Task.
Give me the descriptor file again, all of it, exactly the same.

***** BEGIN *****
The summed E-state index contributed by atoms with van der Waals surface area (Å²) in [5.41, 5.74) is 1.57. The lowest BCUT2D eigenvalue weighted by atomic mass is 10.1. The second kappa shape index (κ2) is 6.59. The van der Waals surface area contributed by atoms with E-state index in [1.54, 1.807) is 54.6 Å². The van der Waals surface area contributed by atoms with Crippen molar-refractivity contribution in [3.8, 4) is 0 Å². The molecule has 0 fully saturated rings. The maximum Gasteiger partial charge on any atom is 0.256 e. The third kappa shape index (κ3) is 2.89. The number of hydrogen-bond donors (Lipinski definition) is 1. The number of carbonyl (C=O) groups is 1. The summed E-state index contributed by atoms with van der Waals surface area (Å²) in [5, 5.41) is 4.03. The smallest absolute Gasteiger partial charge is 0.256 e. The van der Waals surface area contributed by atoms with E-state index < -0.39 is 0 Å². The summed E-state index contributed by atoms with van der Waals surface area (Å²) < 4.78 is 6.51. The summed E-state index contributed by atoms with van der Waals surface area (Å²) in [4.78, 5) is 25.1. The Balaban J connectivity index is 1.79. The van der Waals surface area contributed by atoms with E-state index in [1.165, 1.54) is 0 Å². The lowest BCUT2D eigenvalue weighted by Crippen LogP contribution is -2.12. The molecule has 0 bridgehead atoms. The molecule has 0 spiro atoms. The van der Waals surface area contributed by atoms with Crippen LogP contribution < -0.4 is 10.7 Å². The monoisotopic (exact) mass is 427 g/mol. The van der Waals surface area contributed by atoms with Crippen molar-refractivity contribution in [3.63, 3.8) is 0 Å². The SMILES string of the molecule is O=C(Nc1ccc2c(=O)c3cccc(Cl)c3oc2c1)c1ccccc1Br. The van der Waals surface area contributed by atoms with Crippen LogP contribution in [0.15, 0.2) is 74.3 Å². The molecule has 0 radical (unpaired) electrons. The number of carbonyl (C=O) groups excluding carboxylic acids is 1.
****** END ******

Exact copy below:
The summed E-state index contributed by atoms with van der Waals surface area (Å²) in [5.41, 5.74) is 1.57. The lowest BCUT2D eigenvalue weighted by atomic mass is 10.1. The second kappa shape index (κ2) is 6.59. The van der Waals surface area contributed by atoms with E-state index in [1.54, 1.807) is 54.6 Å². The van der Waals surface area contributed by atoms with Crippen molar-refractivity contribution in [3.8, 4) is 0 Å². The molecule has 0 fully saturated rings. The maximum Gasteiger partial charge on any atom is 0.256 e. The third kappa shape index (κ3) is 2.89. The number of hydrogen-bond donors (Lipinski definition) is 1. The number of carbonyl (C=O) groups is 1. The summed E-state index contributed by atoms with van der Waals surface area (Å²) in [5, 5.41) is 4.03. The smallest absolute Gasteiger partial charge is 0.256 e. The van der Waals surface area contributed by atoms with E-state index < -0.39 is 0 Å². The summed E-state index contributed by atoms with van der Waals surface area (Å²) < 4.78 is 6.51. The summed E-state index contributed by atoms with van der Waals surface area (Å²) in [4.78, 5) is 25.1. The Balaban J connectivity index is 1.79. The van der Waals surface area contributed by atoms with E-state index in [1.165, 1.54) is 0 Å². The lowest BCUT2D eigenvalue weighted by Crippen LogP contribution is -2.12. The molecule has 0 bridgehead atoms. The molecule has 0 spiro atoms. The van der Waals surface area contributed by atoms with Crippen LogP contribution < -0.4 is 10.7 Å². The monoisotopic (exact) mass is 427 g/mol. The van der Waals surface area contributed by atoms with Crippen molar-refractivity contribution in [3.63, 3.8) is 0 Å². The SMILES string of the molecule is O=C(Nc1ccc2c(=O)c3cccc(Cl)c3oc2c1)c1ccccc1Br. The van der Waals surface area contributed by atoms with Crippen LogP contribution in [0.15, 0.2) is 74.3 Å². The molecule has 0 radical (unpaired) electrons. The number of carbonyl (C=O) groups excluding carboxylic acids is 1.